Democratic donors stuck in shopping phase of primary

Democratic donors are in the “shopping” phase of the 2020 presidential cycle.

Faced with a growing field of possible contenders, donors in many cases are playing the field rather than committing to one particular candidate.

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It’s a stark difference from the past few presidential cycles, when donors quickly threw their support behind a preferred candidate in order to gain favor with them.

This time, with no clear front-runner and more than a dozen candidates expected to enter the race, donors are taking their time, according to half a dozen interviews with major Democratic bundlers and other fundraisers.

They are meeting with multiple candidates, taking calls from others and learning about their various positions.

“Most of us are getting to know the candidates and are looking to create a dialogue with them,” said Robert Zimmerman, a big Democratic donor who signed on early to back Hillary ClintonHillary Diane Rodham ClintonTrump rips Krugman, NYT after columnist writes GOP no longer believes in American values Klobuchar jokes to Cuomo: 'I feel you creeping over my shoulder' but 'not in a Trumpian manner' Dems seek to rein in calls for impeachment MORE during the 2008 and 2016 cycles.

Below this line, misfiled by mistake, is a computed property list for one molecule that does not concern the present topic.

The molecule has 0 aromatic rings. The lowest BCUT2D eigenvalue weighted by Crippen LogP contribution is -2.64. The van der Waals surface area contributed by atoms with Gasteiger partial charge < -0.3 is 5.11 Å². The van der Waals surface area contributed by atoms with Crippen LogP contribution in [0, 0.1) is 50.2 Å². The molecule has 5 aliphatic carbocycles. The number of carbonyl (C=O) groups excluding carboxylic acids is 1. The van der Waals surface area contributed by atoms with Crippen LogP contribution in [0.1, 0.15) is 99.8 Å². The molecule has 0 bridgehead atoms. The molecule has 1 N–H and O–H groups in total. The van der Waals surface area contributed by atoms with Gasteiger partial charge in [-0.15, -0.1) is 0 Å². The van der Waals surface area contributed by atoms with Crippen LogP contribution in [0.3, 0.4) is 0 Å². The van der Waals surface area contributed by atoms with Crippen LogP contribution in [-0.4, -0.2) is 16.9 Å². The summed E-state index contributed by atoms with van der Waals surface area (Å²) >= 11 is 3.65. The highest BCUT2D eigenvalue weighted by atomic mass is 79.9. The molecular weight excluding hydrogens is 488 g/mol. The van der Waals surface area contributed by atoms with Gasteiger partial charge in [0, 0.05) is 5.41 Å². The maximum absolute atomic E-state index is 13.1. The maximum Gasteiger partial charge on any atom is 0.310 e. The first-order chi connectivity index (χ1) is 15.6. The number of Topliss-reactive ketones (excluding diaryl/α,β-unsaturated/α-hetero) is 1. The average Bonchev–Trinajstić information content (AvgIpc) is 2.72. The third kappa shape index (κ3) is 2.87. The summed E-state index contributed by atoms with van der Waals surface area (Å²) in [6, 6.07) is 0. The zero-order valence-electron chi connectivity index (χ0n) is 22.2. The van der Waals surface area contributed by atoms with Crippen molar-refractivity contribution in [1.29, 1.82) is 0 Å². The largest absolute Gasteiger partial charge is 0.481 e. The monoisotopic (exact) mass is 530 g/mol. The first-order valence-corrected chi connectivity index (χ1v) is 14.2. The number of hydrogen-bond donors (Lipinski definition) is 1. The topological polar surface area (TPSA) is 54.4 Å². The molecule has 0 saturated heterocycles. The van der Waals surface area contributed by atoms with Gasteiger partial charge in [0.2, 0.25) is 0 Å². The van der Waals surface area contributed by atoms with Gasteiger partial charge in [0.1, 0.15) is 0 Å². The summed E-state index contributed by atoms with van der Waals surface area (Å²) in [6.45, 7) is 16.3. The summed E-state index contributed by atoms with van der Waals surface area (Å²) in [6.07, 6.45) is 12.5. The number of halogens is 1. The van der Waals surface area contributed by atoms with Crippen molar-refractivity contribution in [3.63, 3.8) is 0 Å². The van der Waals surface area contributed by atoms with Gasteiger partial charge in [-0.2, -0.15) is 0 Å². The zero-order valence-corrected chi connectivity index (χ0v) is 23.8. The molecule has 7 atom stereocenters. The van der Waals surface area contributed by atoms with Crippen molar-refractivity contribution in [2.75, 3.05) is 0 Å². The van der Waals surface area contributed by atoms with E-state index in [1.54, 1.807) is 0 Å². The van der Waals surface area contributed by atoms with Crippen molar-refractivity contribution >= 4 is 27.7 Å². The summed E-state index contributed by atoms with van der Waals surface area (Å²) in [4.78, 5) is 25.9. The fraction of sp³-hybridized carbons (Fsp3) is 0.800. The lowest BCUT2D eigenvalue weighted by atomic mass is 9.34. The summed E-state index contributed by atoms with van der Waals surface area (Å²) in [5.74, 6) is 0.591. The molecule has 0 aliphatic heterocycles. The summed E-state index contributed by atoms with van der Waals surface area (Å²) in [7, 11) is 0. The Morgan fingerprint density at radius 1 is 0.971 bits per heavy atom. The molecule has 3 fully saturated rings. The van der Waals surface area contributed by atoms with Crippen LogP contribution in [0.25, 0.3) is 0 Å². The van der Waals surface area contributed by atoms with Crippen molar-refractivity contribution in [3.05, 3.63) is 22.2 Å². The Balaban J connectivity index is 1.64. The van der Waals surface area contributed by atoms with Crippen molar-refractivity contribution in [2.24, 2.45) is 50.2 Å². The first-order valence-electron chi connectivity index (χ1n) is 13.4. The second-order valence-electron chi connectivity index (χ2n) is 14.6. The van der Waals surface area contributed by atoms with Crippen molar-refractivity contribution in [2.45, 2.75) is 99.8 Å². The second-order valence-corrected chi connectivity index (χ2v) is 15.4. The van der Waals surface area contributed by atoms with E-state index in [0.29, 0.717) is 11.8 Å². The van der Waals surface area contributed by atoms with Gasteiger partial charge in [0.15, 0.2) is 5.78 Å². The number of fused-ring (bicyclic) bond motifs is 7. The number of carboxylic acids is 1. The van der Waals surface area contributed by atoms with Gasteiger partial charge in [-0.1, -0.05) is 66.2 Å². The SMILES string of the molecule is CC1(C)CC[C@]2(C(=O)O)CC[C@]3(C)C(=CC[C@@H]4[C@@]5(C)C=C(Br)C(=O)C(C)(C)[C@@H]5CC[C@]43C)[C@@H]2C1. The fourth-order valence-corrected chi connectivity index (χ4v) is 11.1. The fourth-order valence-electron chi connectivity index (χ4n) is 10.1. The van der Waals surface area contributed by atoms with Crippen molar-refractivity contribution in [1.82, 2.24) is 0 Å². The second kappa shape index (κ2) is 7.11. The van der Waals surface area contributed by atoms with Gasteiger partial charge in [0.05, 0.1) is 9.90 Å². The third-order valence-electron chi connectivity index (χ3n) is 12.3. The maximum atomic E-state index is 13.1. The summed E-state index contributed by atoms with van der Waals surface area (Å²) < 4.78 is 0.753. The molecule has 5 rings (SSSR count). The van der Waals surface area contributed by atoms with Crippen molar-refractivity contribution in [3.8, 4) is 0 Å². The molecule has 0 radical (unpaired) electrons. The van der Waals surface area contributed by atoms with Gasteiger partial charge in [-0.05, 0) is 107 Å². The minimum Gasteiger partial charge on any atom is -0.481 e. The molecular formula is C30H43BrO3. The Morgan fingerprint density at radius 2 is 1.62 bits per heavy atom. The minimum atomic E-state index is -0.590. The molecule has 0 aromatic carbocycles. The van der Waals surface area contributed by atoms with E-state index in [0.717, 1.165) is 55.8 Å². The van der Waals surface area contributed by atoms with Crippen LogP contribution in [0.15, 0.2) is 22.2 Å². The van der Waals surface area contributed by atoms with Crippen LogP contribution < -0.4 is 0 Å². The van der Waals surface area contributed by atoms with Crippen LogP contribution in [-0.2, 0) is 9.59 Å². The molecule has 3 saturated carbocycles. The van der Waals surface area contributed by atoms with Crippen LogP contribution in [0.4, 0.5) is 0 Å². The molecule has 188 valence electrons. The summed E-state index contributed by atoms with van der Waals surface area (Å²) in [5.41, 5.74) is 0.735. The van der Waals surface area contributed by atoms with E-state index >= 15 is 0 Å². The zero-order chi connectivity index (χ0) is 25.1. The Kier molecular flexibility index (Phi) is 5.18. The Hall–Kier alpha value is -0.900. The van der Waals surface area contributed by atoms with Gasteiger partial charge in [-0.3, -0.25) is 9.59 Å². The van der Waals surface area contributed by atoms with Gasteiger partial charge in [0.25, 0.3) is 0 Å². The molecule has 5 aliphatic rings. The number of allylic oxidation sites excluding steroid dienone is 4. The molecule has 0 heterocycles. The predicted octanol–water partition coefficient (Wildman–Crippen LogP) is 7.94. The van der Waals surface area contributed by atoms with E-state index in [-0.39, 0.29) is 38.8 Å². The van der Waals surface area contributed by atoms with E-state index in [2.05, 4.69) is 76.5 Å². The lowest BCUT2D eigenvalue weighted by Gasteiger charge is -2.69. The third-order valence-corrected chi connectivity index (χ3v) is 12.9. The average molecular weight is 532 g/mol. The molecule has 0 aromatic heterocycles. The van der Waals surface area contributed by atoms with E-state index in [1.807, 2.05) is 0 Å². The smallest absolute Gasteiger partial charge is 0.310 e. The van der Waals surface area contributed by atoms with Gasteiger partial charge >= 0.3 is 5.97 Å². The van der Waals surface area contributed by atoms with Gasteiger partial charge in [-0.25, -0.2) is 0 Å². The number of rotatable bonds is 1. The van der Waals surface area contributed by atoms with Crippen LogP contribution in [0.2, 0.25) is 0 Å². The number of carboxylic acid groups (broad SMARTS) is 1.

“I’m just not ready to jump in,” another major Democratic bundler said recently. “I’m friendly with quite a few of these folks and I’m not quite there yet. I think a lot of us are shopping to see who the best person is to take on [President] Trump. At the end of the day that’s what it all boils down to.”

Rather than writing checks, donors are hosting meet and greets, or “friendraisers,” behind the scenes that are intended to introduce candidates to potential donors. For the donor class, the meetings are a chance to shop for the best candidate.

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Jon Vein, a prominent Democratic donor who also got behind Clinton early on, said he has a “strong preference” for one candidate.

But he hasn’t made a commitment and says “it’s important to get educated” about each candidate and their positions.

While he meets with candidates, he said he is looking at whether he agrees with their policy positions and deciding if he believes they would be a good chief executive and, perhaps most importantly, if they can defeat Trump.